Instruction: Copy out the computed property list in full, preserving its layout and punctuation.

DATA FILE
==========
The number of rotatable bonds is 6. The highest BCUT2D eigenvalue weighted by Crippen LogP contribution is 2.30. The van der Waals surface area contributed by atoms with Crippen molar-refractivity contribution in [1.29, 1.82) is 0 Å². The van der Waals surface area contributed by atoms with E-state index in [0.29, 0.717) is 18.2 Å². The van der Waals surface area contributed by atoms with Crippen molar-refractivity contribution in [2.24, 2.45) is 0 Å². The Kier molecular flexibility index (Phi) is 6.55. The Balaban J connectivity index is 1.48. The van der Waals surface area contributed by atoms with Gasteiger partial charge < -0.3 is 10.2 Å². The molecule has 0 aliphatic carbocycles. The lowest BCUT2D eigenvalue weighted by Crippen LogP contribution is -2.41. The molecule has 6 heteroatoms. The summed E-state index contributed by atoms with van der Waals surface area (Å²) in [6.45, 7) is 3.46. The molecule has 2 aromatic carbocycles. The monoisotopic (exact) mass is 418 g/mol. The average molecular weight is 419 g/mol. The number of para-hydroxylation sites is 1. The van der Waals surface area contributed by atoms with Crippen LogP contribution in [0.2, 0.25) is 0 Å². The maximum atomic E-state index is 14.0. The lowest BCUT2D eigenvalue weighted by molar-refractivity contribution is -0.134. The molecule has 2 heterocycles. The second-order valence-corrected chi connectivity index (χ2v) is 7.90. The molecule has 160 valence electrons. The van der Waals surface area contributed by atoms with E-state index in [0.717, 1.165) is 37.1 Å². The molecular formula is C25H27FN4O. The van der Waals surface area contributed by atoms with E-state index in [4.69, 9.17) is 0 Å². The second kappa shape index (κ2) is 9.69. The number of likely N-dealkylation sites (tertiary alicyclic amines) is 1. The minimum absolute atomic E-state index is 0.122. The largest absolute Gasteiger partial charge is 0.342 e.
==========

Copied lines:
The number of rotatable bonds is 6. The highest BCUT2D eigenvalue weighted by Crippen LogP contribution is 2.30. The van der Waals surface area contributed by atoms with Crippen molar-refractivity contribution in [1.29, 1.82) is 0 Å². The van der Waals surface area contributed by atoms with E-state index in [0.29, 0.717) is 18.2 Å². The van der Waals surface area contributed by atoms with Crippen molar-refractivity contribution in [2.24, 2.45) is 0 Å². The Kier molecular flexibility index (Phi) is 6.55. The Balaban J connectivity index is 1.48. The van der Waals surface area contributed by atoms with Gasteiger partial charge < -0.3 is 10.2 Å². The molecule has 0 aliphatic carbocycles. The lowest BCUT2D eigenvalue weighted by Crippen LogP contribution is -2.41. The molecule has 6 heteroatoms. The summed E-state index contributed by atoms with van der Waals surface area (Å²) in [6.45, 7) is 3.46. The molecule has 2 aromatic carbocycles. The monoisotopic (exact) mass is 418 g/mol. The average molecular weight is 419 g/mol. The number of para-hydroxylation sites is 1. The van der Waals surface area contributed by atoms with Crippen LogP contribution in [0.2, 0.25) is 0 Å². The maximum atomic E-state index is 14.0. The lowest BCUT2D eigenvalue weighted by molar-refractivity contribution is -0.134. The molecule has 2 heterocycles. The second-order valence-corrected chi connectivity index (χ2v) is 7.90. The molecule has 160 valence electrons. The van der Waals surface area contributed by atoms with E-state index in [0.717, 1.165) is 37.1 Å². The molecular formula is C25H27FN4O. The van der Waals surface area contributed by atoms with E-state index in [4.69, 9.17) is 0 Å². The second kappa shape index (κ2) is 9.69. The number of likely N-dealkylation sites (tertiary alicyclic amines) is 1. The minimum absolute atomic E-state index is 0.122. The largest absolute Gasteiger partial charge is 0.342 e.